News From the Field
Four-eyed daddy longlegs fossil fills in evolutionary tree
April 10, 2014
This material is available primarily for archival purposes. Telephone numbers or other contact information may be out of date; please see current contact information at media contacts.Living harvestmen, a group of arachnids more commonly known as daddy longlegs, have a single pair of eyes that help them navigate every continent except Antarctica. But a newly described, 305 million-year-old fossil shows that wasn't always the case. Research, led by scientists at the American Museum of Natural History and the University of Manchester, indicates that primitive harvestmen had two pairs of eyes, adding significant details to the evolutionary story of this highly successful group.Full Story
American Museum of Natural History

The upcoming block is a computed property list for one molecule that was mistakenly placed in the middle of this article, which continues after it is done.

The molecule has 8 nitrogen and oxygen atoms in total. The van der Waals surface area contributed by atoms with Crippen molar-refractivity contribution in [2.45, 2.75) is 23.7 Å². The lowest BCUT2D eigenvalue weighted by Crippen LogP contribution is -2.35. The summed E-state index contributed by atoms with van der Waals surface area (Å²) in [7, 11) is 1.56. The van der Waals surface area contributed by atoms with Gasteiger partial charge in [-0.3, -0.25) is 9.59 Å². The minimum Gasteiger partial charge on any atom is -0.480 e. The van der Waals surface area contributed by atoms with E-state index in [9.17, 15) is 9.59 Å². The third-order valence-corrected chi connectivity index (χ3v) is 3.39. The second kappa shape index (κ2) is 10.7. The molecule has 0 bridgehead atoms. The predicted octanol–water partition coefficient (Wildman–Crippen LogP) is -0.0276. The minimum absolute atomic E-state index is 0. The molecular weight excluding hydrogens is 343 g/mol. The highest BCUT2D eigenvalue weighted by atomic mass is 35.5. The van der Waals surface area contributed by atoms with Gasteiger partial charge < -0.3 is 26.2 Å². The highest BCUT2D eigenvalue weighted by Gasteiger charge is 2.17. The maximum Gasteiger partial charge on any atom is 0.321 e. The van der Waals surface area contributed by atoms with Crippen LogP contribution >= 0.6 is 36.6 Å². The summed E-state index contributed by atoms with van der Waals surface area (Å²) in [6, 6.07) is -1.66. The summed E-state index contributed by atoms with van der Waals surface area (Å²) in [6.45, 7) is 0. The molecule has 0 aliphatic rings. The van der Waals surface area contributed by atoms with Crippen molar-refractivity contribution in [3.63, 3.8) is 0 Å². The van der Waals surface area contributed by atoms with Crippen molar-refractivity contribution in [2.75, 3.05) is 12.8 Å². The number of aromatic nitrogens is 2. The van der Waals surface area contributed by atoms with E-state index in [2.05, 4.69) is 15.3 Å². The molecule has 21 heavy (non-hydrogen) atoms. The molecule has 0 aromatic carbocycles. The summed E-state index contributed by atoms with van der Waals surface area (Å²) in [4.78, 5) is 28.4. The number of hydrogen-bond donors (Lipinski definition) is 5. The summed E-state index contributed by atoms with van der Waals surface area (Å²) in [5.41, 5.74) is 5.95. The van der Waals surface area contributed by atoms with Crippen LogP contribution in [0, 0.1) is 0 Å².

The U.S. National Science Foundation propels the nation forward by advancing fundamental research in all fields of science and engineering. NSF supports research and people by providing facilities, instruments and funding to support their ingenuity and sustain the U.S. as a global leader in research and innovation. With a fiscal year 2020 budget of $8.3 billion, NSF funds reach all 50 states through grants to nearly 2,000 colleges, universities and institutions. Each year, NSF receives more than 40,000 competitive proposals and makes about 11,000 new awards. Those awards include support for cooperative research with industry, Arctic and Antarctic research and operations, and U.S. participation in international scientific efforts.